The Good, the Bad, and the Ugly: Downloadable Content

As we all know, video games have been around for a while. What hasn’t been around for a while? Downloadable content, or DLC, a relatively new practice that is usually immensely profitable for publishers, frustrating for gamers; at other times, it is neither of those things. We’ve been through several generations of consoles, but the online marketplaces of the Xbox 360 and the PS3 changed everything. We have grown accustomed to the reality of the existence of DLC.

DLC is not always the bane of existence for gamers. While it’s certainly unfair that we have to pay extra for content for a game we already payed up to 60 dollars for, the fact of the matter is that in past generations, we would never have experienced those extras; the content would have been left on the cutting room floor. It may irritate someone to pay another 20 dollars for extra content, but there is often value in the extra money spent. This post is entitled “The Good, the Bad, and the Ugly” because it describes both DLC and gamers’ relationship with DLC perfectly.

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What is “The Good”? It could be DLC that comes a few weeks or months after the initial release of the game that gives the player several more quality hours of gameplay, or enhances the story of the original game, or in a broader sense, is simply well worth the value of what the individual paid for the downloadable content. Mass Effect 2‘s “Lair of the Shadow Broker” is an ideal example of this. In “Shadow Broker”, Shepard helps important Mass Effect character Liara T’Soni take down the infamous information trader, the Shadow Broker. After only seeing Liara for a short time in the main ME2 story, “Shadow Broker” is wonderful for bringing Liara properly back into the series and for truly connecting Mass Effect 2 to Mass Effect 3. Other examples of this type of expansive, worthwhile DLC includes The Elder Scrolls IV: Oblivion‘s “Shivering Isles”, Fallout 3‘s “Broken Steel” and “Point Lookout”, and Red Dead Redemption‘s “Undead Nightmare”.

“The Bad” is almost always day one DLC, expensive DLC that is barely worth it, or content that is cut due to its relative weakness that publishers make available later as DLC. Day-one DLC is especially terrible because it almost always means the content is included on the disc, but you have to pay to unlock it. One of the most egregious examples of this is Assassin’s Creed 2, which actually had a plot contrivance to skip over two memory sequences that were later made playable. However, these two sequences were not nearly as good as the rest of the game and, given that they were 9 dollars, not worth the cost. Similar issues cause Dragon Age: Origins‘ “Return to Ostegar” and “Darkspawn Chronicles” and Borderlands’ “Mad Moxxi” to be more frustrating than they should be for content that costs extra.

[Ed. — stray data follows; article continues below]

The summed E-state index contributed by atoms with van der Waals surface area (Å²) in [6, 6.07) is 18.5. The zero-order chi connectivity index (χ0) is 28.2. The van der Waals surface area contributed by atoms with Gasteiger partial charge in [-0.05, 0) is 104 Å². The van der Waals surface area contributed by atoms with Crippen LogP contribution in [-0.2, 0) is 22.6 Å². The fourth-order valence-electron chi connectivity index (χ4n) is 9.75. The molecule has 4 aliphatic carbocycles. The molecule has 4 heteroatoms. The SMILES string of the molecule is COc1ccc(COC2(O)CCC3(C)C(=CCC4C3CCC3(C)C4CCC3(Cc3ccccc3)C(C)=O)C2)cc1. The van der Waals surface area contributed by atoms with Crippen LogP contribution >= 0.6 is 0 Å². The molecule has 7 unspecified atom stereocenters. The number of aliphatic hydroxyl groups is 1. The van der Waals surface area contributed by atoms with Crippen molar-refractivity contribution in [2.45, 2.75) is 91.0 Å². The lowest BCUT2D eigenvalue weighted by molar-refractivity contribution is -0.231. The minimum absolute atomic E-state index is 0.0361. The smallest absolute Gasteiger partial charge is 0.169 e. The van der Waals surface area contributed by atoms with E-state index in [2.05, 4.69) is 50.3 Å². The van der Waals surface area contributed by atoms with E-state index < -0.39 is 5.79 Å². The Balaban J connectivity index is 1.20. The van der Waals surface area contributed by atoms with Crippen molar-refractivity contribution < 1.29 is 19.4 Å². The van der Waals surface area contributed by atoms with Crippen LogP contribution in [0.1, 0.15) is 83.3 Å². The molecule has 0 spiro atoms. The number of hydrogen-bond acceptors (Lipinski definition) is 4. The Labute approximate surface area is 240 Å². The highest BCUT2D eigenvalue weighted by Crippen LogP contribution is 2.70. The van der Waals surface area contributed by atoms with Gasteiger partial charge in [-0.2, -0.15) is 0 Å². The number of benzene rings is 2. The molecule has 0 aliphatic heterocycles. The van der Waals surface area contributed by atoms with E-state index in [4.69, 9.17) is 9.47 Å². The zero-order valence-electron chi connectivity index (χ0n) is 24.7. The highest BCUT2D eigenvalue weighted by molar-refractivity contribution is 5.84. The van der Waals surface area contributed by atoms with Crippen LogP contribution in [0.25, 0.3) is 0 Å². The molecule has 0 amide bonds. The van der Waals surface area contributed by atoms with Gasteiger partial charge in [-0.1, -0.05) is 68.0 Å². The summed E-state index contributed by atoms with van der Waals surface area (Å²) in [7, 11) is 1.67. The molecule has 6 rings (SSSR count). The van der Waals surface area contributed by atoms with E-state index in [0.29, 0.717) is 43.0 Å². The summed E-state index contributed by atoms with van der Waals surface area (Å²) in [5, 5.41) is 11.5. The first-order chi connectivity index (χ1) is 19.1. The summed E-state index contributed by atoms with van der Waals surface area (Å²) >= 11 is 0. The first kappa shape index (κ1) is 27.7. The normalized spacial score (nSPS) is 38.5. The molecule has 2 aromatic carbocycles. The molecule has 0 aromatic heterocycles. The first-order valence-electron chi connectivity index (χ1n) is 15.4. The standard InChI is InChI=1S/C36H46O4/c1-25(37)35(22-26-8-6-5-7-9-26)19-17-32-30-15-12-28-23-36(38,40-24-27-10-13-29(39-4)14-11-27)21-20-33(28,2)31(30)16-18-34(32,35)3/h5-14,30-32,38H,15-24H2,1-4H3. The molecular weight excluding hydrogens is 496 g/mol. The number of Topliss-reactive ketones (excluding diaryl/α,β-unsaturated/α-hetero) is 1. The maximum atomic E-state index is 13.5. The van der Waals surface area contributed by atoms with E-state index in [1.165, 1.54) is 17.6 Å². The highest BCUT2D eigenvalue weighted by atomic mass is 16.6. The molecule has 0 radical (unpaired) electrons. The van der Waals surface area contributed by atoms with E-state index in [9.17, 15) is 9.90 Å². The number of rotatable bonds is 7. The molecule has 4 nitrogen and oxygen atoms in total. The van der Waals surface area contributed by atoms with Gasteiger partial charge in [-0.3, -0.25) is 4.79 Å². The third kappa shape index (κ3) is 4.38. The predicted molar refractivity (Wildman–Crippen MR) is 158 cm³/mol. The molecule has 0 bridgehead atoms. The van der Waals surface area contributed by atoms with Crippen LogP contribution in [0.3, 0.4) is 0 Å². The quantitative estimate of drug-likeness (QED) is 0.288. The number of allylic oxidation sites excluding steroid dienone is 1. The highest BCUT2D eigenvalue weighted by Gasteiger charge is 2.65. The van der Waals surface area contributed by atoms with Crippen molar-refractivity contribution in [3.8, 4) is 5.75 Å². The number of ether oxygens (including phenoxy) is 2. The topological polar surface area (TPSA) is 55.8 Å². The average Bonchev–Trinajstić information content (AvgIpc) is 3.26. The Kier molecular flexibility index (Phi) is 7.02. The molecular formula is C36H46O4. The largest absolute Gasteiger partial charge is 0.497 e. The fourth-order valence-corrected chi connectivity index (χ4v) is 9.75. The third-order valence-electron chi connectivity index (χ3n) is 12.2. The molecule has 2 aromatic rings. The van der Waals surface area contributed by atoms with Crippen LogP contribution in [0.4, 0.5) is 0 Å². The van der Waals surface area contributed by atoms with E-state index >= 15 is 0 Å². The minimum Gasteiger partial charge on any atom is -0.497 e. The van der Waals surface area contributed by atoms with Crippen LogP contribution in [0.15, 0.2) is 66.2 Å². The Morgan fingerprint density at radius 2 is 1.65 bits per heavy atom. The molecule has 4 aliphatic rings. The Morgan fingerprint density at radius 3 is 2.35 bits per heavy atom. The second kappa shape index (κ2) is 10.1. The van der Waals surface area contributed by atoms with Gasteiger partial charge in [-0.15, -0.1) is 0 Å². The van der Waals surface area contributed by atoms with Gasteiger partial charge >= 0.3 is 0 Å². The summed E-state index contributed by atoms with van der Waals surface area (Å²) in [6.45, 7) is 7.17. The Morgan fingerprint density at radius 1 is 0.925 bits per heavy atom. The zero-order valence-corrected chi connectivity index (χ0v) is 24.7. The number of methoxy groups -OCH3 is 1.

“The Ugly” refers to the complex relationship gamers have with downloadable content. On the one hand, you can experience incredible add-ons like “Shadow Broker”, and yet, at the same time, coast through Assassin’s Creed 2‘s “Bonfire of the Vanities”. Ultimately, gamers have to accept that DLC is here to stay and hope that developers get better at creating worthwhile content. Until then, we will have to deal with the DLC.

  2 comments for “The Good, the Bad, and the Ugly: Downloadable Content

  1. Evan
    April 15, 2013 at 10:43 pm

    I think “The Good, The Bad, and The Ugly” is a great way of describing most downloadable content, although there is certainly a gray area. In this day in age I feel like it would be prudent of more game reviewers to review the more substantial dlc for popular games such as Mass Effect (I know that some reviewers already do this, but I feel as though it should be a more common practice).

    Another thing that should be noted is the presence of things like “Season Pass” in Gears of War or the “Cerberus Card” for Mass Effect, in which you could either buy a collector’s addition of the game or buy the pass individually, which would grant you access to some dlc such as maps, armor, or weapons (most of which negligible) ahead of time or would download them for free for the player when upon release. This seems like it gives the developer little incentive to produce quality content, as the players have already paid in hopes that whatever is released will amount to something worth $15+ dollars.

  2. quigles
    January 29, 2015 at 9:24 pm

    I agree entirely. DLC is a very well mixed bag for me for all of the reasons you just said. However, I will say that whether or not DLC is “worth buying” is up to opinion. For example, I find extra levels that add to a game’s post-game and new characters are worth getting, but alternate costumes or pallet swaps to be something I could live without. I do not mind paying more money to add to a game I feel deserves it no matter the cost. The quality of DLC should be given as much TCL (see what I did there) as the quality of the game the DLC is for. I don’t mind paying $30 for DLC if I think the DLC adds to the quality of the game I bought. I don’t care I spent $30 on a game that cost me $60 if the game’s quality is leaps and bounds better because of it. DCL gets in trouble when it costs too much and the quantity and quality of the DLC is not worth it or when people find the game incomplete without the DLC and must shovel up more money to get a quality gaming experience. One company I think does DLC correctly is Nintendo. With Nintendo, what you are given is a game that is of good quality without DLC but DLC is available should you want more out of your game and not just aesthetic changes but full new levels, more characters, and aesthetic changes are there as an added in bonus but not the main focus of each pack of DLC.

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